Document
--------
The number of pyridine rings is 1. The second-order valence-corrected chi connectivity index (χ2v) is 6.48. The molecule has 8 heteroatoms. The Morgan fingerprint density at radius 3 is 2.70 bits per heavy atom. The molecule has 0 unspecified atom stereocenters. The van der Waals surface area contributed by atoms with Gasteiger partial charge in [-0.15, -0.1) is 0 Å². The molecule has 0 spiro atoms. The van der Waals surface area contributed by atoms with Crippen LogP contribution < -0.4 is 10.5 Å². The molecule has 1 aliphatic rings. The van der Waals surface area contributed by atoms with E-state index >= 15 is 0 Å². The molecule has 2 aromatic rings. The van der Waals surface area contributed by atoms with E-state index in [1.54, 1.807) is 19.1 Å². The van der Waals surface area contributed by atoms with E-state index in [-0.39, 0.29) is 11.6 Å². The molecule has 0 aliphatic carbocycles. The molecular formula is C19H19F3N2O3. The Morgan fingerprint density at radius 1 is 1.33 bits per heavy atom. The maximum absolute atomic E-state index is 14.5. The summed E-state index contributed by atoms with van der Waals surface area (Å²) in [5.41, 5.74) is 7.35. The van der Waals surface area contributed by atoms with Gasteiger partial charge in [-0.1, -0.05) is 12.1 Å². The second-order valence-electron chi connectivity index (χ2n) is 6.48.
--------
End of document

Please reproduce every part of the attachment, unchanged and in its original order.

The number of pyridine rings is 1. The second-order valence-corrected chi connectivity index (χ2v) is 6.48. The molecule has 8 heteroatoms. The Morgan fingerprint density at radius 3 is 2.70 bits per heavy atom. The molecule has 0 unspecified atom stereocenters. The van der Waals surface area contributed by atoms with Gasteiger partial charge in [-0.15, -0.1) is 0 Å². The molecule has 0 spiro atoms. The van der Waals surface area contributed by atoms with Crippen LogP contribution < -0.4 is 10.5 Å². The molecule has 1 aliphatic rings. The van der Waals surface area contributed by atoms with E-state index >= 15 is 0 Å². The molecule has 2 aromatic rings. The van der Waals surface area contributed by atoms with E-state index in [1.54, 1.807) is 19.1 Å². The van der Waals surface area contributed by atoms with E-state index in [-0.39, 0.29) is 11.6 Å². The molecule has 0 aliphatic carbocycles. The molecular formula is C19H19F3N2O3. The Morgan fingerprint density at radius 1 is 1.33 bits per heavy atom. The maximum absolute atomic E-state index is 14.5. The summed E-state index contributed by atoms with van der Waals surface area (Å²) in [5.41, 5.74) is 7.35. The van der Waals surface area contributed by atoms with Gasteiger partial charge in [-0.1, -0.05) is 12.1 Å². The second-order valence-electron chi connectivity index (χ2n) is 6.48.